Muni Girls’ Secondary School from Arua in Northern Uganda has emerged victorious in the third edition of the Stanbic National Schools Championship, following a highly competitive final held in Kampala at Africana Hotel, on Friday.
The four regional finalists who made it to the grand finale included: Muni Girls’ Secondary School, Mengo Senior School, Nakanyonyi Senior Secondary School and Bweranyangi Girls’ Senior Secondary School.
The finalists were tasked to create businesses, present their business plans and explain the sustainability of their business.
Stanbic Bank’s Chief Executive, Patrick Mweheire said Stanbic Bank believes that investing in education is a critical vehicle in fostering development in the country.
“This has been a fantastic competition and the entire programme has shown us the budding entrepreneurship potential in the country. Uganda has over the recent past been hailed as the World’s most entrepreneurial country,” he said.
While congratulating the winning team at the prize giving ceremony, Stanbic’s Corporate Social Responsibility Manager, Barbara Kasekende said: “The team from Muni Girls has been outstanding throughout the competition. They beat more than ten schools to win in their region and have carried this form into the finals culminating in their victory. They are truly worthy winners and representative of exactly what we were looking for when we started this competition which necessitated innovative minds, teamwork and commitment.”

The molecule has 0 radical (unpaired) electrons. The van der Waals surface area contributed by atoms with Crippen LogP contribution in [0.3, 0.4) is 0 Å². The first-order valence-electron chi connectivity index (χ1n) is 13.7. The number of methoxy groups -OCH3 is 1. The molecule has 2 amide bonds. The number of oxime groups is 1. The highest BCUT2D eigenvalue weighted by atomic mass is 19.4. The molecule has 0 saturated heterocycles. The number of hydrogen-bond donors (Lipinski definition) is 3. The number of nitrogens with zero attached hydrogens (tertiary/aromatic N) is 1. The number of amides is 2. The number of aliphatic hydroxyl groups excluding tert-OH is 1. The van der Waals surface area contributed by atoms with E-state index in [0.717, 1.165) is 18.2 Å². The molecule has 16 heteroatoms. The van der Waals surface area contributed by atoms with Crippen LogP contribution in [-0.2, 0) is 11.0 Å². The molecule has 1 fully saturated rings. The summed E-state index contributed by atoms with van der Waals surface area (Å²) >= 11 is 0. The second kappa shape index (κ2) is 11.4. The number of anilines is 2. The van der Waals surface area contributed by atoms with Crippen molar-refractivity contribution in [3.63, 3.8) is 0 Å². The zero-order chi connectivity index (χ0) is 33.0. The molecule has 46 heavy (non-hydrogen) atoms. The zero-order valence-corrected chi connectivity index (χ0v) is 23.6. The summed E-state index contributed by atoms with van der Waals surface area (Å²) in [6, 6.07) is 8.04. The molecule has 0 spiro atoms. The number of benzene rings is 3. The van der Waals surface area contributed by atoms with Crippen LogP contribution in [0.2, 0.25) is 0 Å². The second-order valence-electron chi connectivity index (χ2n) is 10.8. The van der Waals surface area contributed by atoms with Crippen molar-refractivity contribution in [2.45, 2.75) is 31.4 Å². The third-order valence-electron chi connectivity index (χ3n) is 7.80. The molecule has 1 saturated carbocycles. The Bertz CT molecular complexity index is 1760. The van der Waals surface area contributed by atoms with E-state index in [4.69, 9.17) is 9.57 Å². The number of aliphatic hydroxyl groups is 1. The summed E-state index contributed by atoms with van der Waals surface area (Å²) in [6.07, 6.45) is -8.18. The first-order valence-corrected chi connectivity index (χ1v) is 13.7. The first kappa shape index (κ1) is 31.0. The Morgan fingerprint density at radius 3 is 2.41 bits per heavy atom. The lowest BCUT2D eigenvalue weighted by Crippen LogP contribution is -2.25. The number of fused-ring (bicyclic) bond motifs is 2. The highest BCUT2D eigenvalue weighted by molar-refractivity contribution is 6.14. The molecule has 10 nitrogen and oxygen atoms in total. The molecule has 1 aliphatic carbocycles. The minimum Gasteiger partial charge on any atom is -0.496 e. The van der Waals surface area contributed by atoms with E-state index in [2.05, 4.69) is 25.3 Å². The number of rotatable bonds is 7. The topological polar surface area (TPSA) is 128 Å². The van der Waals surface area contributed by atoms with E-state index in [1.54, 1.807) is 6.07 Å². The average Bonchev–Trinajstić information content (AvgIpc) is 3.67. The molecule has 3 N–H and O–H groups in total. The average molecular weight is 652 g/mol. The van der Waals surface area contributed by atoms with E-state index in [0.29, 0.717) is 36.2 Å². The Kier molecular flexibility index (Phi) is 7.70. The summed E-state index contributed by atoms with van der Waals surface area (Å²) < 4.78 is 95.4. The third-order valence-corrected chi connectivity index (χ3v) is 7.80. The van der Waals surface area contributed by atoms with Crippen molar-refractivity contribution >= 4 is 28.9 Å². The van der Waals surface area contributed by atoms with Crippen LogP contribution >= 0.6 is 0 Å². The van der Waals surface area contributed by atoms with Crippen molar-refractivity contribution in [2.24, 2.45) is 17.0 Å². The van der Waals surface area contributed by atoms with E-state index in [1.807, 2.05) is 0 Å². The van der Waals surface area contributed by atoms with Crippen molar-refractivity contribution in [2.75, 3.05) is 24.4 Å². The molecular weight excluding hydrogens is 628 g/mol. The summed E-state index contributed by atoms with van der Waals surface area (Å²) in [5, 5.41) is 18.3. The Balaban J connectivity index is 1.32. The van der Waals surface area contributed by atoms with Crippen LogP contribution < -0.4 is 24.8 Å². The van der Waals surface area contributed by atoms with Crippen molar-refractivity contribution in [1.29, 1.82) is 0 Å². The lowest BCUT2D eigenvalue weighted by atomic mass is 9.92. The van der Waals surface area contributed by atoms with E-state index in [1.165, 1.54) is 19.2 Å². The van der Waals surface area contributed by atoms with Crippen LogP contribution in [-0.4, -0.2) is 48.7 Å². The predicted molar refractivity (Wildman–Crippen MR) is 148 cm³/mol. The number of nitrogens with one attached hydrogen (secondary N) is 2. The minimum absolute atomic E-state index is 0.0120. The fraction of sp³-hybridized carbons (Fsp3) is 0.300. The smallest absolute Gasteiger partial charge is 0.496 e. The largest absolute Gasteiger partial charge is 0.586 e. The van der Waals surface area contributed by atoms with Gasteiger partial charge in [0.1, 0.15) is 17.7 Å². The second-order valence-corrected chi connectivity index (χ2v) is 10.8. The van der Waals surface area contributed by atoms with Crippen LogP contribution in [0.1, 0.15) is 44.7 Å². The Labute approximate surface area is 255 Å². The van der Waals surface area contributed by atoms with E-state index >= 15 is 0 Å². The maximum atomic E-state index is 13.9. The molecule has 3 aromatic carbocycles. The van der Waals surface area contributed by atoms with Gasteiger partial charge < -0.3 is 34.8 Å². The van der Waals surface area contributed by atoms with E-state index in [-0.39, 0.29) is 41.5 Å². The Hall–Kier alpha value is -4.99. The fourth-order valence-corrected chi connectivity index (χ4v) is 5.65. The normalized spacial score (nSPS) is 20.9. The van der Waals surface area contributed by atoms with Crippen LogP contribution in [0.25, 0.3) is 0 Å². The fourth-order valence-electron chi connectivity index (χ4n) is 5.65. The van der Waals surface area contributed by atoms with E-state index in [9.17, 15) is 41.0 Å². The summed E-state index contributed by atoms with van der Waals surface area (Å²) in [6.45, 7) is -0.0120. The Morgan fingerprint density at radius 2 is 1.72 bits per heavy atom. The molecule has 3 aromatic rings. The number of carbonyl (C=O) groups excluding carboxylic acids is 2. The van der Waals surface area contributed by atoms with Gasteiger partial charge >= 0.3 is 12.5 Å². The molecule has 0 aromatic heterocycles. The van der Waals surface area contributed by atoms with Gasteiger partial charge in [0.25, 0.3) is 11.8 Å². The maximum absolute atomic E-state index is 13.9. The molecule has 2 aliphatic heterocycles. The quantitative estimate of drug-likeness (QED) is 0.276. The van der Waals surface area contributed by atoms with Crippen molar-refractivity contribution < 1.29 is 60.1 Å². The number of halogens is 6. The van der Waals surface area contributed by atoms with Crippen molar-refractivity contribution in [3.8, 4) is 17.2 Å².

A total of 6,000 students from 60 schools across the country took part in this year’s Stanbic National schools competition including both government and private schools.
Students were taken through different stages in the competition including class room tests, oral quizzes, Essay competition, debate competition and finally a business skilling competition all set around financial literacy, life skills, logic, business and entrepreneurship.
The key note speaker, the NSSF Managing Director Richard Byarugaba said that cccording to the Uganda Bureau of Statistics (UBOS), unemployment rate in Uganda increased to 2.1 per cent in 2017 from 2 per cent in 2016.
“The rate has averaged 2.38 per cent from 1991 until 2017, reaching an all-time high of 3.5 per cent in 2002 and a record low of 0.94 per cent in 1991. In addition, every year, over 400,000 young people graduate from tertiary institutions and join the hunt for jobs in a labour market that does not have much to offer,” Byarugaba said.